2.3 Results

The UKIDSS -band image of the PSR  J18111736 field is shown in Fig. 1 (bottom) compared to the corresponding 2MASS image (top). For comparison, we plotted the two pulsar positions derived from the radio timing solution, with and without fitting the proper motion. As seen, no object is detected within the two radio position error circles (044 and 019 radii, respectively). However, a star (), unresolved in the 2MASS image but clearly detected in the much higher resolution UKIDSS one, is detected within the proper motion-corrected radio error circle (132 radius). Thus, its association with the pulsar cannot be ruled out a priori and needs to be investigated. The star is also detected in the and bands, with magnitudes of and . No other star is detected at, or close to, the computed radio pulsar positions down to limiting magnitudes of J, H and K, as computed from the rms of the sky background (Newberry 1991). Given the high star density along the Galactic plane, however, the match can be the result of a chance coincidence. We computed this probability as , where () is the matching radius, assumed equal to the uncertainty on the proper motion-corrected pulsar radio position, and is the density of stellar objects within an area of around the pulsar. We found that arcsec, which gives . Such a high chance coincidence probability suggests that the star is likely unrelated to the pulsar, although we need a direct piece of evidence to firmly rule out the association.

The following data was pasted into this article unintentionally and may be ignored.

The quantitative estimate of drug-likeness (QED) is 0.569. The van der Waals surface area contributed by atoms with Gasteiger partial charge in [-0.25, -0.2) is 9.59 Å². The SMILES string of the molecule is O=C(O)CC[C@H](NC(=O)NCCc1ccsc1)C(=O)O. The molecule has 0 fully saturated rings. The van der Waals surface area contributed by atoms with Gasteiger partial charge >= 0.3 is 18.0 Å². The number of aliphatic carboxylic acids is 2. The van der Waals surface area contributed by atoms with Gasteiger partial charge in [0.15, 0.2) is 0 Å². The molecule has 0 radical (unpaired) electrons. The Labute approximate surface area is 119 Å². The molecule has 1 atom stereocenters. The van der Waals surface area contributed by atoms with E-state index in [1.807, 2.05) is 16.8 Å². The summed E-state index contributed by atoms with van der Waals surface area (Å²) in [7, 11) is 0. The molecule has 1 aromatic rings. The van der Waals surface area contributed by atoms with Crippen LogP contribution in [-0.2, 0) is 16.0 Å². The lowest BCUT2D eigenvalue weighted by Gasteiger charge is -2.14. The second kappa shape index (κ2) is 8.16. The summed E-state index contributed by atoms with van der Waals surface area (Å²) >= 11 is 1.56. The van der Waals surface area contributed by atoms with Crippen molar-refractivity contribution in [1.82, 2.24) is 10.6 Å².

3 Discussion

3.1 The interstellar extinction in the pulsar direction